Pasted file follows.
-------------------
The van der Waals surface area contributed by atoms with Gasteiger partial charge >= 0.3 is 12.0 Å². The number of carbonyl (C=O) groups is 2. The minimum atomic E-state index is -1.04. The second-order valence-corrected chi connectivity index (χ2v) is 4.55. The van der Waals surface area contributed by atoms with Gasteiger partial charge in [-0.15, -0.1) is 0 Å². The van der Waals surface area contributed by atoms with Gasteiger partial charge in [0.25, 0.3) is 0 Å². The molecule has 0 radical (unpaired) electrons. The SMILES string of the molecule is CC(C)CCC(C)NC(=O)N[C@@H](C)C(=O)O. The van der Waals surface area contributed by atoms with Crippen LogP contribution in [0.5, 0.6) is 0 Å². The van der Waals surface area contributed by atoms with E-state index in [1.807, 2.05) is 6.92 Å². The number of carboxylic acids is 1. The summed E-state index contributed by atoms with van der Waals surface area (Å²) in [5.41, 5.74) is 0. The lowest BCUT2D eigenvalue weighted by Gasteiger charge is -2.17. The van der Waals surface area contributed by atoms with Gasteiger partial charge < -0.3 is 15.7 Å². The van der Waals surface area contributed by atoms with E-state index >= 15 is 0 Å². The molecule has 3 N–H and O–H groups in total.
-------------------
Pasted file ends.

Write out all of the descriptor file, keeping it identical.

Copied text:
The van der Waals surface area contributed by atoms with Gasteiger partial charge >= 0.3 is 12.0 Å². The number of carbonyl (C=O) groups is 2. The minimum atomic E-state index is -1.04. The second-order valence-corrected chi connectivity index (χ2v) is 4.55. The van der Waals surface area contributed by atoms with Gasteiger partial charge in [-0.15, -0.1) is 0 Å². The van der Waals surface area contributed by atoms with Gasteiger partial charge in [0.25, 0.3) is 0 Å². The molecule has 0 radical (unpaired) electrons. The SMILES string of the molecule is CC(C)CCC(C)NC(=O)N[C@@H](C)C(=O)O. The van der Waals surface area contributed by atoms with Crippen LogP contribution in [0.5, 0.6) is 0 Å². The van der Waals surface area contributed by atoms with E-state index in [1.807, 2.05) is 6.92 Å². The number of carboxylic acids is 1. The summed E-state index contributed by atoms with van der Waals surface area (Å²) in [5.41, 5.74) is 0. The lowest BCUT2D eigenvalue weighted by Gasteiger charge is -2.17. The van der Waals surface area contributed by atoms with Gasteiger partial charge < -0.3 is 15.7 Å². The van der Waals surface area contributed by atoms with E-state index >= 15 is 0 Å². The molecule has 3 N–H and O–H groups in total.